Caleb Wykes, Jade Daniel and Alicia Dennis celebrate Australia Day at the Fernie Hotel and Pub. (Soranne Floarea/ The Free Press)
Fernie Hotel celebrates the land down under

Sausages sizzled and Vegemite was spread as The Fernie Hotel celebrated Australia Day on Jan. 26.

Teck today announced the development of a new centralized office building in Sparwood, B.C. File photo
What’s in a brand? Sparwood logo turns 10

The five-point star and branding has adorned the district’s properties since 2011

A Half-moon hairstreak butterfly. (Image courtesy of Calgary Zoo)
Parks Canada, Calgary Zoo work to conserve butterflies in Waterton Lakes

Parks Canada will contribute $289,000 over three years for the project

Freshies barista, Craig Stoner at the new cafe location. (Scott Tibballs / The Free Press)
Freshies settles into new space

The new locatiom on 2nd Ave gives the popular cafe more space

Castlegar Sculpturewalk 2020 – 10 Year Anniversary Sand Sculpture. (Submitted/CBT)
CBT arts and culture grant program now accepting applications

Apply through the Kootenay Columbia Cultural Alliance

Dr. Penny Ballem, a former deputy health minister, discusses her role in leading B.C.’s COVID-19 vaccination program, at the B.C. legislature, Jan. 22, 2021. (B.C. government)
B.C. holds steady with 407 new COVID-19 cases Tuesday

14 deaths, no new outbreaks in the health care system

Jonathon Muzychka and Dean Reber are wanted on Canada-wide warrants. (Courtesy of Victoria Police Department)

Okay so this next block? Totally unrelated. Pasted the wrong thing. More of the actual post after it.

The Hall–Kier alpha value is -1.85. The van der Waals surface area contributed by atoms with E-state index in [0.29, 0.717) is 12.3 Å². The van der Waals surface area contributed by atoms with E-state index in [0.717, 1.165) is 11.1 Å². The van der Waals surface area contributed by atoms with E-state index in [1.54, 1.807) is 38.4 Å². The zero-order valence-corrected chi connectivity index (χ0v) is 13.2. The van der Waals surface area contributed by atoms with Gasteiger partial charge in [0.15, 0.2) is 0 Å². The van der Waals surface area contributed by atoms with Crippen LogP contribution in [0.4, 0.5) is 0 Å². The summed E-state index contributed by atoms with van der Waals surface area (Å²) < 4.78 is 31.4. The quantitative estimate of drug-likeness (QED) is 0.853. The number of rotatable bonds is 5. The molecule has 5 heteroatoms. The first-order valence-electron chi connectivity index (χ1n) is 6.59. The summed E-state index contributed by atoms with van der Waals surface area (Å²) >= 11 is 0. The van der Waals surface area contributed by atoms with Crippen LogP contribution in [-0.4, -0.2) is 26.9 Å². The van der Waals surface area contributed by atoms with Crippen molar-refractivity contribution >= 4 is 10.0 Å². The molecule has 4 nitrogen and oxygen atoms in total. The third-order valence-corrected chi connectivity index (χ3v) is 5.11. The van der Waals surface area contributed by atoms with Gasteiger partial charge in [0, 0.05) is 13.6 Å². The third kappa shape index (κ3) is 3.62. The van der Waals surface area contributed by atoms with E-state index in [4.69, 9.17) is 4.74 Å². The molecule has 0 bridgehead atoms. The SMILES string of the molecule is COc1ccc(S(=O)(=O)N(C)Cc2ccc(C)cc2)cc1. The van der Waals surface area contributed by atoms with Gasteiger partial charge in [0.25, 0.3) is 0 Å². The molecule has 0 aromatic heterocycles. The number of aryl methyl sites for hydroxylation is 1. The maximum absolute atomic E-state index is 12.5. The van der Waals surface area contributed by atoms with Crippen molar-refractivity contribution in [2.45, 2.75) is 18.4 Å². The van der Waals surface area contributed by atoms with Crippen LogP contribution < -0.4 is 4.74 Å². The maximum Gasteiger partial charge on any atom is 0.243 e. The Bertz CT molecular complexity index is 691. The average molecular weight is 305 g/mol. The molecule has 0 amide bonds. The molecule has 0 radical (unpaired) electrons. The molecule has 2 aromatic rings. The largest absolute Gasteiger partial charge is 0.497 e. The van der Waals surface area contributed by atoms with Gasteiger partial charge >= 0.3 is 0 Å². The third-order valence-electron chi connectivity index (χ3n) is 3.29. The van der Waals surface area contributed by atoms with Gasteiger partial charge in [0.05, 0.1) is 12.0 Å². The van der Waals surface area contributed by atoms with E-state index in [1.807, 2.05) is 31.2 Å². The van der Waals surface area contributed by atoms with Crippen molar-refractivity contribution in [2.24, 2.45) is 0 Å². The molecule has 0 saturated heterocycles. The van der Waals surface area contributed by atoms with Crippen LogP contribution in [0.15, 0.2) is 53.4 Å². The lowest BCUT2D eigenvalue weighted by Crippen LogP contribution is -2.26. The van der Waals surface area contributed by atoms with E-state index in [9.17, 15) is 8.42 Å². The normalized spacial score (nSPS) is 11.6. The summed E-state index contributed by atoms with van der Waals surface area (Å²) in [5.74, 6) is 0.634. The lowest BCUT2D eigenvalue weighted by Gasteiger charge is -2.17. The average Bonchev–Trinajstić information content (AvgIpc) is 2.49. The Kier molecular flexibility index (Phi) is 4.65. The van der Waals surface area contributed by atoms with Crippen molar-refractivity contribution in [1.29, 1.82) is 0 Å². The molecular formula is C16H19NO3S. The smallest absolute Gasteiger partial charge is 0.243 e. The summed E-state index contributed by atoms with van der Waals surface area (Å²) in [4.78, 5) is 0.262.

Convicted killer, robber at large after failing to return to facility: Victoria police

Dean Reber, 60, and Jonathon Muzychka, 43, may be together

B.C. Premier John Horgan listens during a postelection news conference in Vancouver on Sunday, Oct. 25, 2020. THE CANADIAN PRESS/Darryl Dyck
30% of B.C. recovery benefit applications held up in manual review

The province says 150 staff have been reassigned to help with manually reviewing applications

Cannabis bought in British Columbia (Ashley Wadhwani/Black Press Media)
Is it time to start thinking about greener ways to package cannabis?

Packaging suppliers are still figuring eco-friendly and affordable packaging options that fit the mandates of Cannabis Regulations

Adam Dergazarian, bottom center, pays his respect for Kobe Bryant and his daughter, Gianna, in front of a mural painted by artist Louie Sloe Palsino, Tuesday, Jan. 26, 2021, in Los Angeles. (AP Photo/Jae C. Hong)
Kobe Bryant’s presence remains strong a year after his death

Tuesday marks the grim anniversary of the crash that took their lives

Surrey RCMP are investigating after a pedestrian was struck and killed at 183 Street and Highway 10 Friday night. (File photo)
The Brucejack mine is 65 km north of Stewart in northwestern B.C. (Pretivm Photo)
B.C. mine executives see bright gleam in post-COVID future

Low carbon drives demand for copper, steelmaking coal

In this Dec. 18, 2020 photo, pipes to be used for the Keystone XL pipeline are stored in a field near Dorchester, Neb.  THE CANADIAN PRESS/AP-Chris Machian /Omaha World-Herald via AP
Canadians divided over Keystone pipeline, despite U.S. president’s permit pullback

Two-thirds of Canadians think Biden’s decision was a “bad thing” for Alberta

A woman wearing a protective face mask to curb the spread of COVID-19 walks past a mural in Victoria, B.C., on Monday, Dec. 7, 2020. THE CANADIAN PRESS/Marissa Tiel
5 big lessons experts say Canada should learn from COVID-19

‘What should be done to reduce the harms the next time a virus arises?’ Disease control experts answer

Most Read